I reached out to Mrs. Lennon Jackson, Director of Student Life and Activities, for comment. She referred me to Dr. Barbara Griffin, Vice-President of Student Affairs.
According to Dr. Griffin, the biggest challenge facing the department of student life and activities is attaining “...adequate funding to acquire professional personnel to carry out the university's mission to develop leaders for the local and national communities.”
Considering that Howard is in the midst of massive budgetary shortfalls, we cannot hire more “professionals”. We don’t need more bureaucracy. Soon, they will have a form to fill out to rent air.
The only solution is to clarify the roles and responsibilities of administrators currently on payroll and to diffuse as many responsibilities as possible to student body. Some people are skeptical as to whether or not Howard students can handle such an enormous task. This is a model that has worked at other universities and has been largely successful. More student involvement does two things: firstly, it saves money. Secondly, it provides students with hands-on experiences; the types of experiences that can get jobs, keep jobs, and, most importantly, create jobs.
There is a crippling assumption at Howard that students need assistance from administrators to spend our own money. We do not. We need advice, guidance, support, and encouragement. It is time for a STUDENT to chair the STUDENT activity fee committee, not an administrator on payroll.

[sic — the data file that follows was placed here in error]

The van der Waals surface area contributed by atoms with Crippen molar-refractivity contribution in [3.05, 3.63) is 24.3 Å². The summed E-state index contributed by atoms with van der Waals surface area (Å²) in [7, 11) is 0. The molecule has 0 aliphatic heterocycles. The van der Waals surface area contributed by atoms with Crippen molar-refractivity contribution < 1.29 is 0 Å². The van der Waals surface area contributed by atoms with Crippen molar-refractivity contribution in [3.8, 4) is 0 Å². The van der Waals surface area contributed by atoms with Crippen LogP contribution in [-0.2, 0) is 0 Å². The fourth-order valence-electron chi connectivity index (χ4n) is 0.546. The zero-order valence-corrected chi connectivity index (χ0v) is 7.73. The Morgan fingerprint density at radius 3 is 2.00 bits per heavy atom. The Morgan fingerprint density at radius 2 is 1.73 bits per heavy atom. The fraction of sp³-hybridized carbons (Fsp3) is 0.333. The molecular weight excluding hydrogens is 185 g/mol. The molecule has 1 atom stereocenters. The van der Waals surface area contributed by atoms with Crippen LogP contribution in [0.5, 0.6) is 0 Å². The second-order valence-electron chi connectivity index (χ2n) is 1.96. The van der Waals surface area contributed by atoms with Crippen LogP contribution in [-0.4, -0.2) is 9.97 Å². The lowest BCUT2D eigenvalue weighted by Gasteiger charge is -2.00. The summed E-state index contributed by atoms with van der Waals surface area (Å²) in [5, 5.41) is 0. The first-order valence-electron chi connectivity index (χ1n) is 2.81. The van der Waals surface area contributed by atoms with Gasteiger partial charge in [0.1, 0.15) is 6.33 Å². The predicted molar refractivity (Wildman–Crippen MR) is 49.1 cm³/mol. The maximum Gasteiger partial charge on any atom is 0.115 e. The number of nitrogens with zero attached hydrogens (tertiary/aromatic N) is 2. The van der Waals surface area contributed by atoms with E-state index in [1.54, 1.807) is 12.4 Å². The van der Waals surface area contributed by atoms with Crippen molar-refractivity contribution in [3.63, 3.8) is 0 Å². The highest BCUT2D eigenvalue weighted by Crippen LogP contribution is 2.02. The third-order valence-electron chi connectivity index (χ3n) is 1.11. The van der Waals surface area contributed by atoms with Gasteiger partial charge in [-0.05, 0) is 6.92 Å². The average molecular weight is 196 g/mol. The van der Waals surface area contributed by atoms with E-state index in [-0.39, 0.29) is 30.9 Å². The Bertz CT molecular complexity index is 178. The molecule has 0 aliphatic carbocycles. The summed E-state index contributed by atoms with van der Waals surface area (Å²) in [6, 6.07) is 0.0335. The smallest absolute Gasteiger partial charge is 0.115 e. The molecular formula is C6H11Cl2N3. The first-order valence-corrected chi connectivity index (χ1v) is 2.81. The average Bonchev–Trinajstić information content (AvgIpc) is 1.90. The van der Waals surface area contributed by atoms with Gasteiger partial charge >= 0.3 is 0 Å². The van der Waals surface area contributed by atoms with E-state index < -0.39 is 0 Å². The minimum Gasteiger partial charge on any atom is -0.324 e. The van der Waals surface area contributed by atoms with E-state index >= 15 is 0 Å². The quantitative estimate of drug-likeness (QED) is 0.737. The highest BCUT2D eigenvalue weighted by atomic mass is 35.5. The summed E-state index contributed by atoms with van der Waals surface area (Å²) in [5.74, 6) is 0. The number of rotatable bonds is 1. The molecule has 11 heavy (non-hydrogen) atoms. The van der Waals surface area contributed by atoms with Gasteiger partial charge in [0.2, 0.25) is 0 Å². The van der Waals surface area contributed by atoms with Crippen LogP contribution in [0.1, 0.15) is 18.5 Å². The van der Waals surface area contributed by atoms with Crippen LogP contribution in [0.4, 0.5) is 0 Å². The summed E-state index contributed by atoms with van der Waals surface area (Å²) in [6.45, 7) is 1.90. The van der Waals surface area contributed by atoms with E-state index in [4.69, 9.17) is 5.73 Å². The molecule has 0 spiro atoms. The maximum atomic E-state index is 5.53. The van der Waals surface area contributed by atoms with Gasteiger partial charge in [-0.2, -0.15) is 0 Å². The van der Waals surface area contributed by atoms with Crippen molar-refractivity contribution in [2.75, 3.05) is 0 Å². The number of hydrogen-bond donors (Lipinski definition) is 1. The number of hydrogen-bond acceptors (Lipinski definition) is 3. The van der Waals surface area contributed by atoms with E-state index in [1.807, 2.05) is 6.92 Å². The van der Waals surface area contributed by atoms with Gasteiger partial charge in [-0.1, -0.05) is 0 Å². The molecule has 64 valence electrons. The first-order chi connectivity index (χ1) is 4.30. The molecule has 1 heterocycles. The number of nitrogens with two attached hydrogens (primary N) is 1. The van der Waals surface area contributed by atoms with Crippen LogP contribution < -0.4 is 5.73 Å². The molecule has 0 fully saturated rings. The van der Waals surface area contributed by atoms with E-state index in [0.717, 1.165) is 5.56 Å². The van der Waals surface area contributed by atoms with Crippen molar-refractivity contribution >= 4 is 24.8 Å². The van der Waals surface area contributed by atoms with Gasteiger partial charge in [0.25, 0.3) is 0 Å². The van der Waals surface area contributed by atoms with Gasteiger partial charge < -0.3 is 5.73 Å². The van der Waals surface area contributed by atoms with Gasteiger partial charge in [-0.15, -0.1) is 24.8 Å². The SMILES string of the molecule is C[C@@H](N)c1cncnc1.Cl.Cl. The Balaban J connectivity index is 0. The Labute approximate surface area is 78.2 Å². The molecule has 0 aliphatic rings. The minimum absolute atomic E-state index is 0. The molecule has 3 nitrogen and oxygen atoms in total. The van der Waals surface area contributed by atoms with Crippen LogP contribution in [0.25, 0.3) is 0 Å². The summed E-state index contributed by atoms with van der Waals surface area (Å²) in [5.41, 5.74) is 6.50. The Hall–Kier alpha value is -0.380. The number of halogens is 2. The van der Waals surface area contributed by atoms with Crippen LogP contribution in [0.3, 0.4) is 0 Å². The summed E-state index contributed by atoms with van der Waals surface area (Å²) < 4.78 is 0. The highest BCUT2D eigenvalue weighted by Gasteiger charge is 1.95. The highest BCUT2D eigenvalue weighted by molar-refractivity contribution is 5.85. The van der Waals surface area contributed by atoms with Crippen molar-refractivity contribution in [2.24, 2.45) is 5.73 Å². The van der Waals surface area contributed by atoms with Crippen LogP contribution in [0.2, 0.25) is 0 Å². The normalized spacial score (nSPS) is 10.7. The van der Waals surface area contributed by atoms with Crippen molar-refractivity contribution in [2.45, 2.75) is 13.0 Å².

Intramural sports, student publications, student government, and the like, would thrive if administrators would know their role and step out of the way. Re-invigorating the undergraduate experience at Howard is imperative for the survival of our institution. But with so many administrator hands in the cookie jar, students are too often left with the crumbs. It is time to claim what is ours as students and it is time for the administration to respect us as a student body.
To my fellow students:
4. Wake Up
There are warships in the Mediterranean Sea called destroyers. They are armed with missiles designed to remove the flesh from human bones with a single flash of fire.
We bought them. You did when you pumped your gas, bought your milk, ordered your new shoes. I did when I rode the bus and picked up a Gatorade before class. We shipped them across the ocean. We aimed them at civilians. People. Mid-joke. Taking their children to school. Sitting at the park.
Bang. That one was for freedom. Bang. That one was for democracy. Blood running through the streets like children. The president is standing at a podium preaching about peace and prosperity. Bang.